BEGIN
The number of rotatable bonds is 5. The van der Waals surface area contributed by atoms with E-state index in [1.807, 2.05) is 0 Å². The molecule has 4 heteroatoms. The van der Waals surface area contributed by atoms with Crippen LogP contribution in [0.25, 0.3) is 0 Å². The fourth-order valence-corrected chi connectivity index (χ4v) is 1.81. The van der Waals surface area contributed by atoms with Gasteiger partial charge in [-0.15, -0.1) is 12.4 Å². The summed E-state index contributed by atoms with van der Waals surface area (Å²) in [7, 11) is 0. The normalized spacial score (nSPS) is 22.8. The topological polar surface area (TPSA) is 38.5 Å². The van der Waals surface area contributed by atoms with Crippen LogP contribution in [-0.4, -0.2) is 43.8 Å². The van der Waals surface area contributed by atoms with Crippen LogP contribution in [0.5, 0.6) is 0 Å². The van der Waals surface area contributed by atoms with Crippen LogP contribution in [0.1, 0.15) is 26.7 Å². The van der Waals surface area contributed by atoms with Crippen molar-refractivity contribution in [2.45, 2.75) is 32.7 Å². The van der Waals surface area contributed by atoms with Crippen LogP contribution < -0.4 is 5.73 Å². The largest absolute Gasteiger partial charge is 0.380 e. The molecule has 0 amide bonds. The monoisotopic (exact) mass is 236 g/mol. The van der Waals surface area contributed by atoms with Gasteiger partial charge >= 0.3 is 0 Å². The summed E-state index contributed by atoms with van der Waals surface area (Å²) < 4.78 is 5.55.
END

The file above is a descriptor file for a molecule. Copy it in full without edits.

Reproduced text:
The number of rotatable bonds is 5. The van der Waals surface area contributed by atoms with E-state index in [1.807, 2.05) is 0 Å². The molecule has 4 heteroatoms. The van der Waals surface area contributed by atoms with Crippen LogP contribution in [0.25, 0.3) is 0 Å². The fourth-order valence-corrected chi connectivity index (χ4v) is 1.81. The van der Waals surface area contributed by atoms with Gasteiger partial charge in [-0.15, -0.1) is 12.4 Å². The summed E-state index contributed by atoms with van der Waals surface area (Å²) in [7, 11) is 0. The normalized spacial score (nSPS) is 22.8. The topological polar surface area (TPSA) is 38.5 Å². The van der Waals surface area contributed by atoms with Crippen LogP contribution in [-0.4, -0.2) is 43.8 Å². The van der Waals surface area contributed by atoms with Crippen LogP contribution in [0.5, 0.6) is 0 Å². The van der Waals surface area contributed by atoms with Crippen LogP contribution in [0.1, 0.15) is 26.7 Å². The van der Waals surface area contributed by atoms with Crippen molar-refractivity contribution in [2.45, 2.75) is 32.7 Å². The van der Waals surface area contributed by atoms with Crippen LogP contribution < -0.4 is 5.73 Å². The largest absolute Gasteiger partial charge is 0.380 e. The molecule has 0 amide bonds. The monoisotopic (exact) mass is 236 g/mol. The van der Waals surface area contributed by atoms with Gasteiger partial charge >= 0.3 is 0 Å². The summed E-state index contributed by atoms with van der Waals surface area (Å²) < 4.78 is 5.55.